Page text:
Noroi no Yakata: Chi o Suu Me
Lake of Dracula
Bloodthirsty Eyes / Bloodsucking Eyes / Japula / Dracula's Lust for Blood / Lake of Death
Fumio Tanaka for Toho
directed by Michio Yamamoto
starring Midori Fujita, Choei Takahashi, Sanae Emi, Shin Kishida, Tadao Futami, Mika Katsuragi, Setsuko Kawaguchi, Tatsuo Matsushita, Yasuzo Ogawa, Haruo Suzuki, Fusako Tachibana, Kaku Takashina, Michiyo Yamazoe, Wataru Omae, Hideji Otaki
written by Ei Ogawa, Masaru Takesue, music by Riichiro Manabe, special effects by Teruyoshi Nakano
Available on DVD !
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As a kid, Akiko (Midori Fujita) had a dream about her dog running away
and her tracking him down - to the lair of a vampire. Now she's grown up
though, but the memory doesn't only refuse to let go of her, it becomes
more vivid then ever, especially when she finds her dog killed, and the
caretaker (Kaku Takashina) of her house, a normally peaceful man, tries to rape her.
first, her sister Natsuko (Sanae Emi) and her boyfriend Saeki (Choei
Takahashi) try to convince her everything is nothing but illusions - but
then of course, Natsuko is already under the native vampire's (Shin
Kishida) spell while Saeki is flooded with work at the hospital he's a
doctor at. It's only when a girl is brought to the hospital who shows
signs of vampirism that Saeki believes Akiko's side of things might be
accurate. But the girl dies and is cremated before being properly
examined. Now, Akiko and Saeki start to investigate, but while they're
at it, the vampire sucks Natsuko dry, and Akiko and Saeki's attempts to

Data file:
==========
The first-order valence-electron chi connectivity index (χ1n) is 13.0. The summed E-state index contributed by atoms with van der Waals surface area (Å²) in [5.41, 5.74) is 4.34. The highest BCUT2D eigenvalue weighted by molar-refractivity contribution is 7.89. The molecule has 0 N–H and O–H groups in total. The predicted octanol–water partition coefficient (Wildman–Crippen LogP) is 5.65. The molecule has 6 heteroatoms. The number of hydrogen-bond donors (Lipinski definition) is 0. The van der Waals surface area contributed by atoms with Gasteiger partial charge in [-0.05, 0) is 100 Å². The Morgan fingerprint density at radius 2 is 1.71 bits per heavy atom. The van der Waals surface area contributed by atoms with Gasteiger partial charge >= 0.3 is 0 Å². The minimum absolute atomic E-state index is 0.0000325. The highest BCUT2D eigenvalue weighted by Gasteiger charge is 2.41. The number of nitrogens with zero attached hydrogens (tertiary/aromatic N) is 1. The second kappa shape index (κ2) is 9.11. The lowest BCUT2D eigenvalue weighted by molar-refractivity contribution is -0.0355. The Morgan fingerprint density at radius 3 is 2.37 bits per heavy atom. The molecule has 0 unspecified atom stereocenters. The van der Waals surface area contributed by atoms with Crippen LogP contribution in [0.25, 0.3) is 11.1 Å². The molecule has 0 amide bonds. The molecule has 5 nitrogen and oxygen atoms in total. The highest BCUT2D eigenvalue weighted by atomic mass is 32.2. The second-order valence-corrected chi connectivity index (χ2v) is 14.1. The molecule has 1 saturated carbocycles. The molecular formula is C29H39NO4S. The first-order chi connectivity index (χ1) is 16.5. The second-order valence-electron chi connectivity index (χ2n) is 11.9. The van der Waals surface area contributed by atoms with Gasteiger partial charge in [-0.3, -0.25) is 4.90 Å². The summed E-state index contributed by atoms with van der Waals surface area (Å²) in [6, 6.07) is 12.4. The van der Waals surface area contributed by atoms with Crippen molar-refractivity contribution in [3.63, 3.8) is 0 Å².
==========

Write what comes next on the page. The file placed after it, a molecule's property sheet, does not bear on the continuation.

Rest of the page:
bring her to hospital in time only lead to her dying on the way and
reawakening as a vampire later on ...
With nothing else to do, Saeki
tries hypnosis on Akiko and finds out that her dream from when she was
five wasn't a dream at all but an actual event her mind just wouldn't
accept - and now the two of them head for the vampire's lair to find out
what has actually been happening all these years back and to find a way to
deal with the vampire in the now. Thing is, the vampire's prepared ...
more related to vampire movies from the West, especially the vampire
put out at the time, than anything of Asian descent, Lake of Dracula,
despite its relative popularity in the West, will probably never be
considered as a milestone of Japanese horror cinema - but that said, it's
a very robust, deliberately slow-moving vampire flick that's sure to creep
one out, thanks to a solid if not overly original script and a directorial
emphasis on atmospher and mystery.
In all, first and foremost a really
likeable piece of vintage genre cinema. No masterpiece perhaps, but a
must-see for nostalgic horror afficionados (like me).